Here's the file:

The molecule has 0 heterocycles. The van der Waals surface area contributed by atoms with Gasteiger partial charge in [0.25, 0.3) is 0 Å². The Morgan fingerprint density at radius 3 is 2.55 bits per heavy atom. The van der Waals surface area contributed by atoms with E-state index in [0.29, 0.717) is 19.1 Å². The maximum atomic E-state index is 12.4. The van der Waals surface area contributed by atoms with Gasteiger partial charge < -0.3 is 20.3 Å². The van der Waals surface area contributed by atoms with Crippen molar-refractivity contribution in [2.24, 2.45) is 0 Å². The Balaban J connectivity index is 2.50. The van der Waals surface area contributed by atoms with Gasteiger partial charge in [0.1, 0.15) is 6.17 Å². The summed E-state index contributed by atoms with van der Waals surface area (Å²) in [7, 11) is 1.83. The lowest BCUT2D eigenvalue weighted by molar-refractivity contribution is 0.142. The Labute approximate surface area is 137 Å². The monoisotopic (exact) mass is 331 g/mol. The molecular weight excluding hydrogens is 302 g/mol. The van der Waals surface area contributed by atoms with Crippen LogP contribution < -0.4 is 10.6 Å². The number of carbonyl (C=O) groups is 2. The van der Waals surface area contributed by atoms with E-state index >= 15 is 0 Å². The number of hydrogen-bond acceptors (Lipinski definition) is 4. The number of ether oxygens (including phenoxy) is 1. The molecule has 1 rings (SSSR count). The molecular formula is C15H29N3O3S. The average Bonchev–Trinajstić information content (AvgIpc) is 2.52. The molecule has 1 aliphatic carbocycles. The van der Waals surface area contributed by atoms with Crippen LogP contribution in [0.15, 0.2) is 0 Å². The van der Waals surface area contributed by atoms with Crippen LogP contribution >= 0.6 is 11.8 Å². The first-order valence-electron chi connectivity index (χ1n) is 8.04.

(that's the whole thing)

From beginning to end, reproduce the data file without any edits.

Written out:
The molecule has 0 heterocycles. The van der Waals surface area contributed by atoms with Gasteiger partial charge in [0.25, 0.3) is 0 Å². The Morgan fingerprint density at radius 3 is 2.55 bits per heavy atom. The van der Waals surface area contributed by atoms with E-state index in [0.29, 0.717) is 19.1 Å². The maximum atomic E-state index is 12.4. The van der Waals surface area contributed by atoms with Gasteiger partial charge < -0.3 is 20.3 Å². The van der Waals surface area contributed by atoms with Crippen molar-refractivity contribution in [2.24, 2.45) is 0 Å². The Balaban J connectivity index is 2.50. The van der Waals surface area contributed by atoms with Gasteiger partial charge in [0.1, 0.15) is 6.17 Å². The summed E-state index contributed by atoms with van der Waals surface area (Å²) in [7, 11) is 1.83. The lowest BCUT2D eigenvalue weighted by molar-refractivity contribution is 0.142. The Labute approximate surface area is 137 Å². The monoisotopic (exact) mass is 331 g/mol. The molecular weight excluding hydrogens is 302 g/mol. The van der Waals surface area contributed by atoms with Crippen LogP contribution < -0.4 is 10.6 Å². The number of carbonyl (C=O) groups is 2. The van der Waals surface area contributed by atoms with E-state index >= 15 is 0 Å². The number of hydrogen-bond acceptors (Lipinski definition) is 4. The number of ether oxygens (including phenoxy) is 1. The molecule has 1 rings (SSSR count). The molecular formula is C15H29N3O3S. The average Bonchev–Trinajstić information content (AvgIpc) is 2.52. The molecule has 1 aliphatic carbocycles. The van der Waals surface area contributed by atoms with Crippen LogP contribution in [0.15, 0.2) is 0 Å². The van der Waals surface area contributed by atoms with Crippen LogP contribution >= 0.6 is 11.8 Å². The first-order valence-electron chi connectivity index (χ1n) is 8.04.